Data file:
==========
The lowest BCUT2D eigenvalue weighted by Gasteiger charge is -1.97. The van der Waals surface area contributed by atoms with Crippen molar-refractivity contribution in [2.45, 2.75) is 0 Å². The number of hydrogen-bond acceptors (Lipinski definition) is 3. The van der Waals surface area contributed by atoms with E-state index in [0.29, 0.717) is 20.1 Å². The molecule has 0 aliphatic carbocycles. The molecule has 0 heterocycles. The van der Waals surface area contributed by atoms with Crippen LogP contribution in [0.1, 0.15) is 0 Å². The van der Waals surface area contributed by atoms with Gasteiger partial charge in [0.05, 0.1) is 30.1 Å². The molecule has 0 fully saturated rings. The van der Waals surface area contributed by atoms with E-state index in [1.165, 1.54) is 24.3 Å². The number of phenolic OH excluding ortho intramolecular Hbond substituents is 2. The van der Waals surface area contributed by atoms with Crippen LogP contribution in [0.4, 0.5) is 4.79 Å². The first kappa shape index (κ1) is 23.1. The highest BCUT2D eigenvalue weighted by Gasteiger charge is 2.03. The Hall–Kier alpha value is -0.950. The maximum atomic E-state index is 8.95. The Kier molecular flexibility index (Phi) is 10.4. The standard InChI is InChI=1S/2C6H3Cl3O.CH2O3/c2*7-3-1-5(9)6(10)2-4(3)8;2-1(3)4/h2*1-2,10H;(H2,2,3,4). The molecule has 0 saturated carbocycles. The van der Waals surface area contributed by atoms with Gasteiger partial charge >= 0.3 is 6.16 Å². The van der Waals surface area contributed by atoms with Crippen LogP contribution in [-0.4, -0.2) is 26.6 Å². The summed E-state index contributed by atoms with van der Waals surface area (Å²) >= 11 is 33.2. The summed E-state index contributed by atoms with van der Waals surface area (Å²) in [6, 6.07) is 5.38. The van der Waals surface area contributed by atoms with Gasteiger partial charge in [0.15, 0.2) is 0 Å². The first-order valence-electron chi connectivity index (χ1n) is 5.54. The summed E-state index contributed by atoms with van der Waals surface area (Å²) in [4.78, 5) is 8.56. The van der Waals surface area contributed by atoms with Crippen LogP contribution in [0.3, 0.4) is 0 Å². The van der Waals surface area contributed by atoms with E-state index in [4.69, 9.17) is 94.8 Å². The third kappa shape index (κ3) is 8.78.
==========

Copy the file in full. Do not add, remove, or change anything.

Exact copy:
The lowest BCUT2D eigenvalue weighted by Gasteiger charge is -1.97. The van der Waals surface area contributed by atoms with Crippen molar-refractivity contribution in [2.45, 2.75) is 0 Å². The number of hydrogen-bond acceptors (Lipinski definition) is 3. The van der Waals surface area contributed by atoms with E-state index in [0.29, 0.717) is 20.1 Å². The molecule has 0 aliphatic carbocycles. The molecule has 0 heterocycles. The van der Waals surface area contributed by atoms with Crippen LogP contribution in [0.1, 0.15) is 0 Å². The van der Waals surface area contributed by atoms with Gasteiger partial charge in [0.05, 0.1) is 30.1 Å². The molecule has 0 fully saturated rings. The van der Waals surface area contributed by atoms with E-state index in [1.165, 1.54) is 24.3 Å². The number of phenolic OH excluding ortho intramolecular Hbond substituents is 2. The van der Waals surface area contributed by atoms with Crippen LogP contribution in [0.4, 0.5) is 4.79 Å². The first kappa shape index (κ1) is 23.1. The highest BCUT2D eigenvalue weighted by Gasteiger charge is 2.03. The Hall–Kier alpha value is -0.950. The maximum atomic E-state index is 8.95. The Kier molecular flexibility index (Phi) is 10.4. The standard InChI is InChI=1S/2C6H3Cl3O.CH2O3/c2*7-3-1-5(9)6(10)2-4(3)8;2-1(3)4/h2*1-2,10H;(H2,2,3,4). The molecule has 0 saturated carbocycles. The van der Waals surface area contributed by atoms with Gasteiger partial charge >= 0.3 is 6.16 Å². The van der Waals surface area contributed by atoms with Crippen LogP contribution in [-0.4, -0.2) is 26.6 Å². The summed E-state index contributed by atoms with van der Waals surface area (Å²) >= 11 is 33.2. The summed E-state index contributed by atoms with van der Waals surface area (Å²) in [6, 6.07) is 5.38. The van der Waals surface area contributed by atoms with Gasteiger partial charge in [0.15, 0.2) is 0 Å². The first-order valence-electron chi connectivity index (χ1n) is 5.54. The summed E-state index contributed by atoms with van der Waals surface area (Å²) in [4.78, 5) is 8.56. The van der Waals surface area contributed by atoms with Crippen LogP contribution in [0.3, 0.4) is 0 Å². The van der Waals surface area contributed by atoms with E-state index in [4.69, 9.17) is 94.8 Å². The third kappa shape index (κ3) is 8.78.